Emma turned her head and saw an old Ford pickup truck backing a trailer into the driveway. This must be the new horse. Her mom came outside, said something to the driver, and headed to the back of the trailer to give directions. Emma joined her in case they needed help.
A girl slid out of the passenger side of the truck, slammed the door, and circled around to the back. With long black hair and reddish-brown skin, both she and her mother looked Hispanic. Red splotches around the girl’s eyes made it look like she’d been crying.
It must be her horse. Emma’s heart went out to the girl. I can’t imagine ever having to give my horse up. Carl’s first few months at the rescue had been touch-and-go, even with Emma at his side most of the day. It had taken seven or eight months before Carl reached a more normal weight for him, and she had waited even longer than that to find out whether he was rideable. But it had been those first few months when Emma had determined that this mangy, bone-skinny gelding was all hers.
“Well, welcome to Heart of Colorado Horse Rescue, Ms. Perez,” Emma’s mother said. “I’m Cassie Bailey, and this is my daughter, Emma. We’ll take care of Selena until we can find her a new home.”
Ms. Perez put a hand on the girl’s shoulder at this, then said, “You can call me Rosie. And this is my daughter, Maia. Selena is her horse, but unfortunately….” She glanced at Maia sadly.
Maia winced at her mother’s words and bit her lip, shifting her weight from one foot to the other.
Seeing Maia’s discomfort, Emma asked, “Mom, do you mind if I show Maia around while you and Ms. Perez go through the paperwork?” Maybe showing her around will help ease the pain she’s feeling.
Emma’s mom smiled brightly at Emma and nodded. “Honey, that’s a great idea. Take Selena with you and put her in the observation stall as well.”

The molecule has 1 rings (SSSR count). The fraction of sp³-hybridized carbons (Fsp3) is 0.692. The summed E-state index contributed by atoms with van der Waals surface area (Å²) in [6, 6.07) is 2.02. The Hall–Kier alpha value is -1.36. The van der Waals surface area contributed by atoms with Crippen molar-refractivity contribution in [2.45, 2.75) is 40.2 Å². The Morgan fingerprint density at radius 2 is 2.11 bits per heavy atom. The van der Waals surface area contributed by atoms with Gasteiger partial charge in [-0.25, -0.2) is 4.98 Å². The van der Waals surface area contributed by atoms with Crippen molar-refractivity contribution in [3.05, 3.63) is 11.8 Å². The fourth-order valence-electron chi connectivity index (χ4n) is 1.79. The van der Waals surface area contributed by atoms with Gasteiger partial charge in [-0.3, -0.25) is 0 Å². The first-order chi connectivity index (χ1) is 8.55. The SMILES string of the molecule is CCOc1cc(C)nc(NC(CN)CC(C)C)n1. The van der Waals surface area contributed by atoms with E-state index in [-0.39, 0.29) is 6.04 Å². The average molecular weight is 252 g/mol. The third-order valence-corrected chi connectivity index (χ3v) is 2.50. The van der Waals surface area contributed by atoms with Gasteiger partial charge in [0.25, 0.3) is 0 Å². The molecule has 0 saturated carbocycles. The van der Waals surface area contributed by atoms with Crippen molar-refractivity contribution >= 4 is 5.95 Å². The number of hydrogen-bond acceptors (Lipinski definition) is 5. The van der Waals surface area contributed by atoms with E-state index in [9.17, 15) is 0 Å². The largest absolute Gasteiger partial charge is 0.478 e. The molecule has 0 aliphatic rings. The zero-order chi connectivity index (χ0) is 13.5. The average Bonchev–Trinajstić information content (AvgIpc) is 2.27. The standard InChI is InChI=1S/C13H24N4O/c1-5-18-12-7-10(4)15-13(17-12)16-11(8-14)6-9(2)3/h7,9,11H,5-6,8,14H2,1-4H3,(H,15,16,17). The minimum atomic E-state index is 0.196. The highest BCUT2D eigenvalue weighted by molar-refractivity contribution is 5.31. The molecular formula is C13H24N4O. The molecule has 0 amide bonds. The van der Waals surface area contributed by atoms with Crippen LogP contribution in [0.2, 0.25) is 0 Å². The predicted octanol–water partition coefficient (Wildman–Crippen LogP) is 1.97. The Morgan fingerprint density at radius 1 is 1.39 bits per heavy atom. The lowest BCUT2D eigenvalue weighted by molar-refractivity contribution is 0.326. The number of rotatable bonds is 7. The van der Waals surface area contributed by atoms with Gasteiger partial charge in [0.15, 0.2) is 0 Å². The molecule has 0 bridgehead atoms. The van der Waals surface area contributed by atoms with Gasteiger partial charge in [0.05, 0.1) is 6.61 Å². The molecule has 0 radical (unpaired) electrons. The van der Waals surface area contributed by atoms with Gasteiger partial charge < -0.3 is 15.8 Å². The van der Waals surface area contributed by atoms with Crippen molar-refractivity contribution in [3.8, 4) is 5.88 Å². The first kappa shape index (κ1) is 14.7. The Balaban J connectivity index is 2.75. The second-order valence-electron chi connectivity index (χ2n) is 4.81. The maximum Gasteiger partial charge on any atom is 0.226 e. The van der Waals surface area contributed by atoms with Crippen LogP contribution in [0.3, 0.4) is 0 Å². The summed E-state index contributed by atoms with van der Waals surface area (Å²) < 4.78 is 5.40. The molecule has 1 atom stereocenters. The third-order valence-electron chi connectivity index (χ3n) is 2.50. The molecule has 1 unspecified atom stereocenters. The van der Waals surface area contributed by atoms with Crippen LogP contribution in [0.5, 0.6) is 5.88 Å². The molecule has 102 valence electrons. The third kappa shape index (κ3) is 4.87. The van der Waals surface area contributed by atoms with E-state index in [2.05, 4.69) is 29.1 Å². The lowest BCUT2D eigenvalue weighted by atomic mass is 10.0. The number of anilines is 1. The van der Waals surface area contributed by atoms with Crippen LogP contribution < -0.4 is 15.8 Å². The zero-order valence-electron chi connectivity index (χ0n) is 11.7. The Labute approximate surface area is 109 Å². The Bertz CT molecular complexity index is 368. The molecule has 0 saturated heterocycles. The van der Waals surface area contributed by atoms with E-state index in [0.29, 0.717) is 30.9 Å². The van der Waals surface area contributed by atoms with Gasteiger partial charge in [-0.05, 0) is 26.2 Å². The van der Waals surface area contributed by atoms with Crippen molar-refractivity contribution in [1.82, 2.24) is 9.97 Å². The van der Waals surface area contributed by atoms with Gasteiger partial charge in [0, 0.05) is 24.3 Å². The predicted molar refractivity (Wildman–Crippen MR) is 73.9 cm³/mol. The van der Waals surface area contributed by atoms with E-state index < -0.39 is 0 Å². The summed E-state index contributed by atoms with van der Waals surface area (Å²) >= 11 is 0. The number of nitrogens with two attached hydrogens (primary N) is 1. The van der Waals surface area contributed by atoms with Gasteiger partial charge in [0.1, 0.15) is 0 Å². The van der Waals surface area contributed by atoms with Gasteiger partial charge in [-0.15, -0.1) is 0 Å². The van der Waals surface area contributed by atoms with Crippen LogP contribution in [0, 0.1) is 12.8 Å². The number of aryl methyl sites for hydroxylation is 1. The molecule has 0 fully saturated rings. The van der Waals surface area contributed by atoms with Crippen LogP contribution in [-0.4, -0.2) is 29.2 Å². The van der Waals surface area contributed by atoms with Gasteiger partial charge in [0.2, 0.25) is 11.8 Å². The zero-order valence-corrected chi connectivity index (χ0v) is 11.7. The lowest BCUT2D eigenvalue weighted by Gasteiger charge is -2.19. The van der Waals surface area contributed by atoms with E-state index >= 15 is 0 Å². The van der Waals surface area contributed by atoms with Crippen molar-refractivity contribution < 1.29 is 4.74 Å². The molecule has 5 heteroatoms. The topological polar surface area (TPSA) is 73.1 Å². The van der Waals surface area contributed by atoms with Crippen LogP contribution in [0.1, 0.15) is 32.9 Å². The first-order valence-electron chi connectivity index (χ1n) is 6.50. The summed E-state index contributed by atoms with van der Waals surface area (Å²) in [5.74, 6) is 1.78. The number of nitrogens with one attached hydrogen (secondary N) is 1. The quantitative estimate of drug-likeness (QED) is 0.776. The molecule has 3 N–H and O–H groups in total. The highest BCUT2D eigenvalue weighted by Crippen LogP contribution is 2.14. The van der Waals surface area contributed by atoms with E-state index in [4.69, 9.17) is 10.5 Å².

“Maia?” Emma asked hesitantly. Just because Emma’s mom had said it was okay didn’t mean she should have assumed Maia wanted to go with her. “Do you want to see where we’ll be keeping Selena before we put her in with our herd?”
“Sure,” Maia said, her eyes still downcast. She sighed and lifted her head to look at Emma. Emma almost gasped, and a butterfly appeared in her stomach. Maia’s features took Emma’s breath away. She was the most beautiful girl Emma had ever seen.
Maia unhooked the lock on the trailer door and swung it open. The sorrel mare inside snorted and adjusted her footing. Maia entered the trailer to back the horse out and leaned close to her, resting her forehead on Selena’s neck. She took a deep breath and gave the command for Selena to start moving backward. The trailer didn’t have a ramp, but the mare apparently trusted Maia enough that she didn’t stumble once as she stepped off the trailer. They must have worked together a lot.
“This way.” Emma gestured for Maia, Selena on the lead rope, to follow her. She made herself look away—she didn’t want Maia to think she was staring—as they walked toward the quarantine barn. Maia was quiet while they walked, and Emma tried not to think about how she’d feel if she had to give up Carl. Behind her, the girl looked exactly how she would imagine herself in the same situation.